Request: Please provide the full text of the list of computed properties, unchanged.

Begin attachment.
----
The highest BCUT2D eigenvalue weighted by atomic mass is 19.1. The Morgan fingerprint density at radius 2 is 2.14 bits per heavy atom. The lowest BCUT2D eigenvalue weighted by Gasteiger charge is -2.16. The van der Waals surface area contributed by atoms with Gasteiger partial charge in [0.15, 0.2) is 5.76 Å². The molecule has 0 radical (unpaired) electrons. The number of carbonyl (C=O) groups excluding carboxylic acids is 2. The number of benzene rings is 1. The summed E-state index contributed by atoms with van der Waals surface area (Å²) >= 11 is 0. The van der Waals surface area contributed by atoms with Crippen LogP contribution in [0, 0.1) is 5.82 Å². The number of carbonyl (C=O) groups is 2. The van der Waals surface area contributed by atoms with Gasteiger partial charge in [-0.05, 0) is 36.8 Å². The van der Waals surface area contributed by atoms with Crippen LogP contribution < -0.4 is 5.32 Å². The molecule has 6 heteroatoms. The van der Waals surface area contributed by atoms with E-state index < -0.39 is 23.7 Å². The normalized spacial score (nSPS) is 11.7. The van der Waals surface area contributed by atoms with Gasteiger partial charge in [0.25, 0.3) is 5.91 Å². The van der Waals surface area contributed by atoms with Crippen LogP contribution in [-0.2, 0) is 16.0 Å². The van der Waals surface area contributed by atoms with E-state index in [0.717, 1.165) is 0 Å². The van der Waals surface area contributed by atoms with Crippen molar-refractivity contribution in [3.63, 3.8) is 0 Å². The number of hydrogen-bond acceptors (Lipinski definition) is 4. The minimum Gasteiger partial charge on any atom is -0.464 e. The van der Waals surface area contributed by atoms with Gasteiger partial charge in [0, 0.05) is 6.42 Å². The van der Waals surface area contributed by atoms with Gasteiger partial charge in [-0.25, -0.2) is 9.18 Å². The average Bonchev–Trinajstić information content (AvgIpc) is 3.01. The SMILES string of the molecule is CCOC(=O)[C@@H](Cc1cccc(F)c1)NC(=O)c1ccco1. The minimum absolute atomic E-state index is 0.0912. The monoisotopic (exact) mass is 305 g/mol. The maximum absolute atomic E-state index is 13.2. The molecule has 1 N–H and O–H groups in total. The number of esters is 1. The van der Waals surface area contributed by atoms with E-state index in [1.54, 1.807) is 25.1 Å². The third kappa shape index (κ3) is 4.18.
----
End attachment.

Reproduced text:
The highest BCUT2D eigenvalue weighted by atomic mass is 19.1. The Morgan fingerprint density at radius 2 is 2.14 bits per heavy atom. The lowest BCUT2D eigenvalue weighted by Gasteiger charge is -2.16. The van der Waals surface area contributed by atoms with Gasteiger partial charge in [0.15, 0.2) is 5.76 Å². The molecule has 0 radical (unpaired) electrons. The number of carbonyl (C=O) groups excluding carboxylic acids is 2. The number of benzene rings is 1. The summed E-state index contributed by atoms with van der Waals surface area (Å²) >= 11 is 0. The van der Waals surface area contributed by atoms with Crippen LogP contribution in [0, 0.1) is 5.82 Å². The number of carbonyl (C=O) groups is 2. The van der Waals surface area contributed by atoms with Gasteiger partial charge in [-0.05, 0) is 36.8 Å². The van der Waals surface area contributed by atoms with Crippen LogP contribution < -0.4 is 5.32 Å². The molecule has 6 heteroatoms. The van der Waals surface area contributed by atoms with E-state index < -0.39 is 23.7 Å². The normalized spacial score (nSPS) is 11.7. The van der Waals surface area contributed by atoms with Gasteiger partial charge in [0.25, 0.3) is 5.91 Å². The van der Waals surface area contributed by atoms with Crippen LogP contribution in [-0.2, 0) is 16.0 Å². The van der Waals surface area contributed by atoms with E-state index in [0.717, 1.165) is 0 Å². The van der Waals surface area contributed by atoms with Crippen molar-refractivity contribution in [3.63, 3.8) is 0 Å². The number of hydrogen-bond acceptors (Lipinski definition) is 4. The minimum Gasteiger partial charge on any atom is -0.464 e. The van der Waals surface area contributed by atoms with Gasteiger partial charge in [0, 0.05) is 6.42 Å². The van der Waals surface area contributed by atoms with Gasteiger partial charge in [-0.25, -0.2) is 9.18 Å². The average Bonchev–Trinajstić information content (AvgIpc) is 3.01. The SMILES string of the molecule is CCOC(=O)[C@@H](Cc1cccc(F)c1)NC(=O)c1ccco1. The minimum absolute atomic E-state index is 0.0912. The monoisotopic (exact) mass is 305 g/mol. The maximum absolute atomic E-state index is 13.2. The molecule has 1 N–H and O–H groups in total. The number of esters is 1. The van der Waals surface area contributed by atoms with E-state index in [1.54, 1.807) is 25.1 Å². The third kappa shape index (κ3) is 4.18.